Brown v. Plata

131 S.Ct. 1910 (2011)
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This case involved an appeal from a decision made by a three-judge court that was convened by the Federal District Court to decide the appropriate remedy for violations of the Eighth Amendment to the United States Constitution. The violations were the subject of two related Federal District Court cases in California: Coleman v. Brown (1990) and Plata v. Brown (2001).

At the Federal District Court level,  both cases had been brought on behalf of plaintiffs that had suffered ongoing violations of their rights in the California prison system. Coleman involved the class of seriously mentally ill persons in California prisons, and Plata involved persons with serious medical conditions in California prisons. The Plaintiffs argued that the medical and mental health care treatment afforded prisoners in California prisons fell short of constitutional requirements, and did not meet the prisoners’ basic health needs. The Federal District Court found that the health care and mental health treatment of the prisoners violated their Eight Amendment rights and ordered a remedial injunction, which California did not comply with. In response, the Federal District Court appointed officials to oversee the reform process. Officials appointed by the Federal District Court in Plata and Coleman evaluated California’s prison health care system, and presented their testimony to the three-judge court.

In 1995 Congress enacted the Prison Litigation Reform Act (PRLA) to regulate how states should remedy serious constitutional violations in their prison system. The PLRA required that the relief granted to remedy such violations be narrowly drawn, extend no further than necessary to remedy the violation, and be the least intrusive means necessary. The Act also requires that the court give substantial weight to any negative impact on public safety that its order may have. The PLRA authorizes the convening of a three-judge court in cases in which reduction of a prison’s population is necessary.

 

Taking the requirements of the PLRA into consideration, the three-judge court agreed with the Special Master and Receiver appointed in Coleman and Plata that overcrowding was the primary cause of the constitutional violations occurring in California’s prison system. The court considered expert testimony and recommendations by the Special Master and the Receiver when deciding the appropriate remedy for the systemic violations of the prisoners’ rights to adequate mental health and medical services. The three-judge court ordered California prisons to reduce their prison populations to 137.5% of design capacity within two years. The court’s mandate required the release or relocation of an estimated 46,000 prisoners. The State appealed the three-judge court’s decision to the Supreme Court and brought the current action.

The U.S. Supreme Court affirmed the three-judge court’s mandate and ruled that the PLRA allows for the remedy prescribed by the three-judge court.

The Court agreed with the three-judge court’s ruling that overcrowding was the primary cause of constitutional violations in California prisons, and that a prison release order was the only way to substantially reduce the constitutional violation. The Court agreed with the three-judge court that other remedies would be insufficient without reducing overcrowding in California’s prisons. The state had attempted to remedy the situation in the past, but had failed to comply with the conditions outlined by the Coleman and Plata Courts and the violations were ongoing.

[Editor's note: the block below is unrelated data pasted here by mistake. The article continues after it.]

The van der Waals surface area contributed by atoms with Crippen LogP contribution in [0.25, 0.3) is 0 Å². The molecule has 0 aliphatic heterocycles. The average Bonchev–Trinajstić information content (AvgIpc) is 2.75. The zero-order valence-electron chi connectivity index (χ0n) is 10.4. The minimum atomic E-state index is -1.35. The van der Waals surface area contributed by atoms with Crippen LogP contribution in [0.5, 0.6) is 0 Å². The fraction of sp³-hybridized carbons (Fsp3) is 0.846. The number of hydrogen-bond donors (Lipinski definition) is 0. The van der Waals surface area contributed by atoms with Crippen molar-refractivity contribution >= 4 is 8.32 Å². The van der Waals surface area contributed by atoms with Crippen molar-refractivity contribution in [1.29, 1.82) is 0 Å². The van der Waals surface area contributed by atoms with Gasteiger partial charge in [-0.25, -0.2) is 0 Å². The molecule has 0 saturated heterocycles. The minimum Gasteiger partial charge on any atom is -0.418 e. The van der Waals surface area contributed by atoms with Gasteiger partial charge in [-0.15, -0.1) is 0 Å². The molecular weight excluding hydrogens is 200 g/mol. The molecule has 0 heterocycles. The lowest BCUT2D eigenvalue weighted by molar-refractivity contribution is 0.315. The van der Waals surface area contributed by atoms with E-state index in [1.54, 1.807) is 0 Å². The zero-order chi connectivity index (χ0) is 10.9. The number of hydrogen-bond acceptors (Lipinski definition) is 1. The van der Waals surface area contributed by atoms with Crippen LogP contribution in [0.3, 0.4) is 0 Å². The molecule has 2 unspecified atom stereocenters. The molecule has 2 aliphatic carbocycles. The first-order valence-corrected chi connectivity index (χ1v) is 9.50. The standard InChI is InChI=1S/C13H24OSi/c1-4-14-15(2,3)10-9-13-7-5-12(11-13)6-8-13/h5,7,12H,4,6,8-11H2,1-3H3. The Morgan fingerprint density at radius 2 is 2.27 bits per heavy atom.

The Court ruled, as the three-judge court concluded, that the possible negative effects the release order may have on public safety were outweighed by the need to reform the California prison system so as to remedy the ongoing constitutional violations. The Court stated that the prison release order, by virtue of making prisoners better off, might in fact improve public safety.

The Court suggested that the state should take steps to design a system to determine which prisoners would pose the least threat to public safety if released early. If, in creating such a system and beginning the process of releasing prisoners, the state were to find that it needed five years, rather than two, to reduce its average prison population to 137.5% of capacity, it should file a motion with the district court asking the court to reconsider the requirements of the order.

“A prison that deprives prisoners of adequate medical care, is incompatible with the concept of human dignity and has no place in civilized society.”

“The order in this case does not necessarily require the state to release any prisoners. The state may comply by raising the design capacity of its prisons or by transferring prisoners to county facilities in other States. Because the order limits the prison population as a percentage of design capacity, it nonetheless has the ‘effect of reducing or limiting prison population.’”

Order of February 10, 2014 from the three-judge court that extends California's time to achieve a lower level of overpopulation to February 2016.
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